I understand that there can be catharsis, even a feeling of solidarity, in seeing huge numbers of women in your community speak up publicly about the fact that they were sexually assaulted. But it didn’t feel like enough for me. If I was going to admit that I was raped in a public forum, I thought, folks better be damn sure I’m also going to name the person who raped me. If I have to make myself uncomfortable, then folks better be damn sure I’m going to make him uncomfortable too. I wasn’t about to re-victimize myself in the process of outing my oppressor.

My worry was that the #MeToo campaign was starting to render the idea of rape into something abstract—one of those things “every woman has experienced,” while, in the meantime, the actual, concrete people that raped them remain safely anonymous.   


Part of the reason why I was so intent on outing him was that I knew other women had already reported him as a rapist to powerful institutions—such as Yale University, where he is currently a graduate student—only to have their requests ignored and silenced. Granted, Yale (along with, let’s face it, most institutions of higher learning) has a terrible track record of bringing justice to victims of sexual assault. But to see it happen so close to home just enraged me further. No institution would ever hold my rapist accountable—I knew this, and I know it now.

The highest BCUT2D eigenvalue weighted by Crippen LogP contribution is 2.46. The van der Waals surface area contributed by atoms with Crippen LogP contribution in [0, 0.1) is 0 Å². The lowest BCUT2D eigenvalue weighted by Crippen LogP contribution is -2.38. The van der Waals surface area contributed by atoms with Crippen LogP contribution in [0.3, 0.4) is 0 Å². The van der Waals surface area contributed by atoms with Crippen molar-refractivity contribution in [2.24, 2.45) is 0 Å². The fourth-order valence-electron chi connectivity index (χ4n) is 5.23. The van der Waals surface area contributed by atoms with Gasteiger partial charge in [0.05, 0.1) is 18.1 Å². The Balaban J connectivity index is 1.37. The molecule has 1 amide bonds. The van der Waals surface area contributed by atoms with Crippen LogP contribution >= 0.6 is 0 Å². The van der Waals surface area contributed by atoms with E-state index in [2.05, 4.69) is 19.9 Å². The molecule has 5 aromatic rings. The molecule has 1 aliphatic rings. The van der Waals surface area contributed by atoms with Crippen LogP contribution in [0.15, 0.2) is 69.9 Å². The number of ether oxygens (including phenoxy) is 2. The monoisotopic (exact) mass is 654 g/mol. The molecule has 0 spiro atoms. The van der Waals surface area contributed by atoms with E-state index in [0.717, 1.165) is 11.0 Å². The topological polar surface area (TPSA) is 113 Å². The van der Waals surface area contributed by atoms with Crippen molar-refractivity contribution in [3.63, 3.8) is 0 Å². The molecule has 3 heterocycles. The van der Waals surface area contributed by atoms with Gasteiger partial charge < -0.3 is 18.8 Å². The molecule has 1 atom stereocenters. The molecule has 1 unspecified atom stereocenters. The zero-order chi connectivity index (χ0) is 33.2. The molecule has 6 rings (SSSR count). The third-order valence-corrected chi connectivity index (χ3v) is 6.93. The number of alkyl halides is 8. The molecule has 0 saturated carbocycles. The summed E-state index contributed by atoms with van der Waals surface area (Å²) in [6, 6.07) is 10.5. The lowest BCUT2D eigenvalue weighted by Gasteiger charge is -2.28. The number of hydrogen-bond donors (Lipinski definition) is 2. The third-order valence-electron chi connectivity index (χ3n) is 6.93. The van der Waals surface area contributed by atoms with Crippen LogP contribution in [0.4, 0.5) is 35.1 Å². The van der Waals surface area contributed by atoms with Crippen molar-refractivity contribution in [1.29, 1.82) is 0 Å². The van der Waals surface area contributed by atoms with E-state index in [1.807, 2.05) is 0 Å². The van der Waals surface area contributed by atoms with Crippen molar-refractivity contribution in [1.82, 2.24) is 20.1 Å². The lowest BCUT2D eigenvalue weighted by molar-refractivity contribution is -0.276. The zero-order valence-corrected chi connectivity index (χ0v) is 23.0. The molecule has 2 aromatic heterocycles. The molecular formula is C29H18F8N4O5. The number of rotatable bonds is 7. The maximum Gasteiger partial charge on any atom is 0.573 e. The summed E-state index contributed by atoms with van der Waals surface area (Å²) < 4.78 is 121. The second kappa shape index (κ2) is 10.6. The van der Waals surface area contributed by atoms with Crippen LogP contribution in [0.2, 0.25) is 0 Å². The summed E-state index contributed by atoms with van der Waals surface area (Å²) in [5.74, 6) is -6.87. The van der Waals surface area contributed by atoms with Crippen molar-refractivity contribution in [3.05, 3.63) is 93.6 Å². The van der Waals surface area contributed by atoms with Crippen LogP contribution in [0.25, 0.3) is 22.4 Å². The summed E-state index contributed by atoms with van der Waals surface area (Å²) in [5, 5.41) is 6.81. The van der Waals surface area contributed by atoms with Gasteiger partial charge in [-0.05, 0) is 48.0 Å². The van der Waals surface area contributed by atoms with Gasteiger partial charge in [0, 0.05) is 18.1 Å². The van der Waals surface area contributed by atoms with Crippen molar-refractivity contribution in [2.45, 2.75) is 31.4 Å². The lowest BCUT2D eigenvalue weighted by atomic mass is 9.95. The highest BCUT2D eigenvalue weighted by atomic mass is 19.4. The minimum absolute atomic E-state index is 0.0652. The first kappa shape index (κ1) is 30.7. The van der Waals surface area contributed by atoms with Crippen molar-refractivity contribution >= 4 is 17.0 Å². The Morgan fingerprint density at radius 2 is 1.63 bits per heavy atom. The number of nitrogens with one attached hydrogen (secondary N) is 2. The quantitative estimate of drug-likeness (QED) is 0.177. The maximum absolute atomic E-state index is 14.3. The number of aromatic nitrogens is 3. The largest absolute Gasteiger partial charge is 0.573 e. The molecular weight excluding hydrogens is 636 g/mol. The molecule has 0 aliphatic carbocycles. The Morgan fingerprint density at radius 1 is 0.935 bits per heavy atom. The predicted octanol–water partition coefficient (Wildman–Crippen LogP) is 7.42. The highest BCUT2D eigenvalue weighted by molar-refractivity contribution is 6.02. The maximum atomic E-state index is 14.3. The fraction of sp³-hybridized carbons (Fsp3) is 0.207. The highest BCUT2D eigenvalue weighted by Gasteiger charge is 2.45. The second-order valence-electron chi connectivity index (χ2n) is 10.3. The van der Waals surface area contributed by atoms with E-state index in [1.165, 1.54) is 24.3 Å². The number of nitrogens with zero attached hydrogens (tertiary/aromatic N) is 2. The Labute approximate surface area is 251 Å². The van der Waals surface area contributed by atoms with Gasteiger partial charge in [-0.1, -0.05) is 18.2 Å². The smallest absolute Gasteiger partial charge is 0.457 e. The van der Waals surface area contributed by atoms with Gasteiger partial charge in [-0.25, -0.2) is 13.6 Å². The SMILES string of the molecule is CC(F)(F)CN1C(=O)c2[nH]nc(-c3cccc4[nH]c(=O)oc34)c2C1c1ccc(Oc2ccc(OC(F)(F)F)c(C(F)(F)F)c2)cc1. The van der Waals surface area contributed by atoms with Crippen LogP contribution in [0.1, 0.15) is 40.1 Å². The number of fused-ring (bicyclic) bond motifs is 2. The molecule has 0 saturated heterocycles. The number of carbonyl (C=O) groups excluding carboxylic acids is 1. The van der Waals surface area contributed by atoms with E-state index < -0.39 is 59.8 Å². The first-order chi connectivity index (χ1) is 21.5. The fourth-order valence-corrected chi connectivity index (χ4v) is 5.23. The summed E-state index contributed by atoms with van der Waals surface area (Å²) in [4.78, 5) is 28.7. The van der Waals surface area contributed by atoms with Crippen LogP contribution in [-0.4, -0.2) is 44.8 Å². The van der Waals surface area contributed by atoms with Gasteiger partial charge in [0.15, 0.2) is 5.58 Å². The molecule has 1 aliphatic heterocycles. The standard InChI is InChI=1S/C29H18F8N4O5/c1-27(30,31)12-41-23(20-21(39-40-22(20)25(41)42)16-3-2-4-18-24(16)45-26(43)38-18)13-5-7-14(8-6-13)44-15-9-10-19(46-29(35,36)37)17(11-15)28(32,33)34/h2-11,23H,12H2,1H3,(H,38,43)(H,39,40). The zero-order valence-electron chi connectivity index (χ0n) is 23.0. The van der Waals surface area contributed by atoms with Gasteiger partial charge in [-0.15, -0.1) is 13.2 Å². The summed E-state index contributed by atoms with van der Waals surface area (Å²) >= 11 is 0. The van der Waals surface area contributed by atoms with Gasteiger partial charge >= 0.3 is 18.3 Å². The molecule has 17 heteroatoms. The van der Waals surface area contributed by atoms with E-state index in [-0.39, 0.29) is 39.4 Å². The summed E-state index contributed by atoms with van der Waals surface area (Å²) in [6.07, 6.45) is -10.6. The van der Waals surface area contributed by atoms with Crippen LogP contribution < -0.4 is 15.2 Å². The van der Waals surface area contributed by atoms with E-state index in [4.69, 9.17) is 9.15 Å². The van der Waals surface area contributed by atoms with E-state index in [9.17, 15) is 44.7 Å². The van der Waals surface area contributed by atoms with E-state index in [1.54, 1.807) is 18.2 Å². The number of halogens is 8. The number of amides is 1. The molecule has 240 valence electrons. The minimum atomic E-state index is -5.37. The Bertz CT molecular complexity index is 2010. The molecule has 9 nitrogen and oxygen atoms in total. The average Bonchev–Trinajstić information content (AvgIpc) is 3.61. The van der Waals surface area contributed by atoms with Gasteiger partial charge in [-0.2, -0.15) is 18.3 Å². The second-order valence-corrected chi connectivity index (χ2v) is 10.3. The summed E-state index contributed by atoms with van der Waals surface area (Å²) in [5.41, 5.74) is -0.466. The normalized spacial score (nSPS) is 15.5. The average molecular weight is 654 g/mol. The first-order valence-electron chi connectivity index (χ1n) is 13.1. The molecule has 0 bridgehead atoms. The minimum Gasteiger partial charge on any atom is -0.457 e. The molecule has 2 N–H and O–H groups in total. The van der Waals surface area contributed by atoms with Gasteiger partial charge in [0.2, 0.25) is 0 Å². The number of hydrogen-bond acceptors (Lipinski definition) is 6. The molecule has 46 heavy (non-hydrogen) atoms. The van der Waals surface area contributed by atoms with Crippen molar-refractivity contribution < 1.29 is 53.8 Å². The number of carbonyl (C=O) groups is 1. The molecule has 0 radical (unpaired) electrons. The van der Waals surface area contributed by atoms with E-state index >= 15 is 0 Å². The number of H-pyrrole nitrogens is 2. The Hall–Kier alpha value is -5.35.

Given that, it seemed to me that the only real form of accountability available to me—to us—was social accountability. I needed my community to know what he had done—to me, and to many, many other women. The consequences of social outing for a rapist can be numerous, but here are some of the outcomes I hoped for in outing him publicly: first, mutual friends severing their ties with him; second, a sense of shock for my community—particularly my male friends who had been close friends with him for many years—that yes, they too, had been complicit. They, too, had been harboring and protecting rapists in their close friendships for many years without thinking twice about what that looked like to me and the numerous other women he had raped.


Week after week, the Outlander audience, almost half of which are middle-aged white women, rooted for Claire as they decided to condemn a strong woman in reality.